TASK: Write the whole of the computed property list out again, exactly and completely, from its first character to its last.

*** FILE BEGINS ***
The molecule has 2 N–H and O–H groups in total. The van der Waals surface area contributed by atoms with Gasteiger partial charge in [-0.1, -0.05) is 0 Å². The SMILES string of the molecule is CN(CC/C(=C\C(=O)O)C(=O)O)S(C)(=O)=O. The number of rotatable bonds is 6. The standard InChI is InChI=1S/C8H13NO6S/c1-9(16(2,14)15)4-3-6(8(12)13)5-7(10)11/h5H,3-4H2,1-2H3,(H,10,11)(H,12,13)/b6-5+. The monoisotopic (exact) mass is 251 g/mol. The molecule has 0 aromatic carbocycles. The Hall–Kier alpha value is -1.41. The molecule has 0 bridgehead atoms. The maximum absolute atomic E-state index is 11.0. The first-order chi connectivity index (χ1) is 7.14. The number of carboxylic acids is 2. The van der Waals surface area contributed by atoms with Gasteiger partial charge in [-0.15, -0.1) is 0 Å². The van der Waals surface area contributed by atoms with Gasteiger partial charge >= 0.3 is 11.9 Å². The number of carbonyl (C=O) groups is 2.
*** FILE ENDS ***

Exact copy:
The molecule has 2 N–H and O–H groups in total. The van der Waals surface area contributed by atoms with Gasteiger partial charge in [-0.1, -0.05) is 0 Å². The SMILES string of the molecule is CN(CC/C(=C\C(=O)O)C(=O)O)S(C)(=O)=O. The number of rotatable bonds is 6. The standard InChI is InChI=1S/C8H13NO6S/c1-9(16(2,14)15)4-3-6(8(12)13)5-7(10)11/h5H,3-4H2,1-2H3,(H,10,11)(H,12,13)/b6-5+. The monoisotopic (exact) mass is 251 g/mol. The molecule has 0 aromatic carbocycles. The Hall–Kier alpha value is -1.41. The molecule has 0 bridgehead atoms. The maximum absolute atomic E-state index is 11.0. The first-order chi connectivity index (χ1) is 7.14. The number of carboxylic acids is 2. The van der Waals surface area contributed by atoms with Gasteiger partial charge in [-0.15, -0.1) is 0 Å². The van der Waals surface area contributed by atoms with Gasteiger partial charge >= 0.3 is 11.9 Å². The number of carbonyl (C=O) groups is 2.